"The level of mistrust among key players in the CAMPO organization is staggering."
Senator-elect's suggestion comes as chamber issues report calling for CAMPO changes.
December 21, 2006
By Ben Wear
Kirk Watson, soon to be a state senator and a member of a board that guides Central Texas transportation decisions, wants that board to delay for six months a decision on the area's second wave of toll roads.
Watson, an Austin Democrat succeeding longtime state Sen. Gonzalo Barrientos in January, will be one of eight new or nearly new members of the 23-member Capital Area Metropolitan Planning Organization board. Given that influx of inexperience, as well as a recent report indicating that increasing the state gas tax with inflation could eliminate the need for tolls on some roads, Watson said that CAMPO needs to step back.
And, as it considers further action on toll roads in general, Watson said, the CAMPO board needs to make sure "the people of Central Texas are treated like valued constituents, not just resources to be harvested."
Watson's recommendation, shared in a Wednesday e-mail with CAMPO board members, comes as a Greater Austin Chamber of Commerce task force prepares to issue a report today calling for major changes to CAMPO. Watson was chairman of that task force.
The 58-page report says the "level of mistrust among key players in the CAMPO organization is staggering" and recommends trimming the board to 18 members. That reconfigured board would have just three legislators instead of 10 and would include two new members representing small cities. Changing the board would require the governments in the three-county CAMPO area to amend their agreement.
"I think a smaller board is a good thing because it's become unwieldy," said state Rep. Mike Krusee, R-Williamson County, a CAMPO board member and the chairman of the House Transportation Committee. "And some members clearly have not been interested in actively participating."
The report also recommends several mechanisms for easing factional divisions between urban and suburban board members and building trust between the board and CAMPO staff members.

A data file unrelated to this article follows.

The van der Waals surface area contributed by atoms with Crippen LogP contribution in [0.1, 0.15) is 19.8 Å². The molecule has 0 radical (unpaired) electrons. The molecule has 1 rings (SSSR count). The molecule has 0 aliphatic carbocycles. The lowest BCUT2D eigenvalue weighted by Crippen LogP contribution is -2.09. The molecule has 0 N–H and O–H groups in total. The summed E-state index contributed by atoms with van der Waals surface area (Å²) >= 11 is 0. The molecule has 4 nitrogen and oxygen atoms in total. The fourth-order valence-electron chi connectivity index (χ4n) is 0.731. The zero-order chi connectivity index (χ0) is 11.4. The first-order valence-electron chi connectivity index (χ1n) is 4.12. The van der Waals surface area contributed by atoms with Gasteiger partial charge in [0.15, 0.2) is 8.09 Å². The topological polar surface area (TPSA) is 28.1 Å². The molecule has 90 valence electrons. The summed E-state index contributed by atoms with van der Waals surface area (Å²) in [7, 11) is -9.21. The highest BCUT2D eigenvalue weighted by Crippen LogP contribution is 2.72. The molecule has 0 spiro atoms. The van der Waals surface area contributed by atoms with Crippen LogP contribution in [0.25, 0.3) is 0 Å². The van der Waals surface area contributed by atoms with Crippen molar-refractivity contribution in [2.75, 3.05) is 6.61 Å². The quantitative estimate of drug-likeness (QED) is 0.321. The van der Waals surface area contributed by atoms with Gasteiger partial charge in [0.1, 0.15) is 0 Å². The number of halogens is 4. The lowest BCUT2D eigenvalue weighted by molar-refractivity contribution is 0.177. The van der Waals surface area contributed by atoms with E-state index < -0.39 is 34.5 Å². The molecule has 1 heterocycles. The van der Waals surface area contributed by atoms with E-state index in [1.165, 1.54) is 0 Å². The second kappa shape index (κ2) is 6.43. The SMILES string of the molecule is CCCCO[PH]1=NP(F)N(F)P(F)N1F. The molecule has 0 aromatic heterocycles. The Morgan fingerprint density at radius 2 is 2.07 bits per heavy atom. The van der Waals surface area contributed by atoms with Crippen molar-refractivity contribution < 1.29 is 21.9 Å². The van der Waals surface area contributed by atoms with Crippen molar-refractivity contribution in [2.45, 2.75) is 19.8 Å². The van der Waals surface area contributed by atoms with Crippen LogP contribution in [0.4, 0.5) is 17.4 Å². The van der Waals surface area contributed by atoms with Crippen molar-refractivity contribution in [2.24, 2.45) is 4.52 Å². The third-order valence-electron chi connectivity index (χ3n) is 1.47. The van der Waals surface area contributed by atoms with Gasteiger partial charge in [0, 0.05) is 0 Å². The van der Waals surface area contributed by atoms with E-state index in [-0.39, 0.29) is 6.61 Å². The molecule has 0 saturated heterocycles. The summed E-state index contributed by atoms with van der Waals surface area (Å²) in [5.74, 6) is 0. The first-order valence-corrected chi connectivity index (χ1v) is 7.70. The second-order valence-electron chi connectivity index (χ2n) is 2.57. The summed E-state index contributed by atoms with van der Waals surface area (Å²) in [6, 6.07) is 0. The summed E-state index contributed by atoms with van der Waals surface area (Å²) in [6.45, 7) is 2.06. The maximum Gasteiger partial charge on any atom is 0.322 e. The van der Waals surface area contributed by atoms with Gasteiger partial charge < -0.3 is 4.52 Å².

"These changes hopefully will bring about a functioning body," Watson said Wednesday. "The truth of the matter is, if CAMPO is doing its job well, people aren't going to notice it."
CAMPO has been quite noticeable the past 30 months or so.
Under federal law, federal transportation funds can't be used on a project unless that project is in CAMPO's long-range transportation plan. That plan sets out which projects will be done over the next 25 years and how to pay for them.
The toll road issue flared to life in Central Texas in the summer of 2004, when the CAMPO board, with just a couple of months' notice, voted 16-7 to allow seven key roads in Austin to be built or expanded as toll roads.
That was to come on top of a first wave of five toll roads already under construction or planned. The CAMPO board later sliced two tollways from what became known as the Phase 2 toll road plan.
Because of delay and a technicality in the federal planning process, the toll road issue is once again before the CAMPO board, which is no longer as enthusiastic about tollways.
Funding for the five projects on U.S. 183, U.S. 290 and Texas 71 in East Austin and the U.S. 290-Texas 71 confluence and Texas 45 Southwest in Southwest Austin has expired since that 2004 decision. The board has already delayed for months reinstating funding for those projects.
That vote had been expected to occur as soon as February.
Travis County Commissioner Gerald Daugherty, a CAMPO board member, said he's ready to follow Watson's lead on tolls.
"The only person who can probably lead us out of this morass we're in probably is Kirk, because he hasn't been a part of it to date," said Daugherty, a Republican. "There is no question we can't be expected to weigh in on this thing right away."
© 2006 Austin American-Statesman: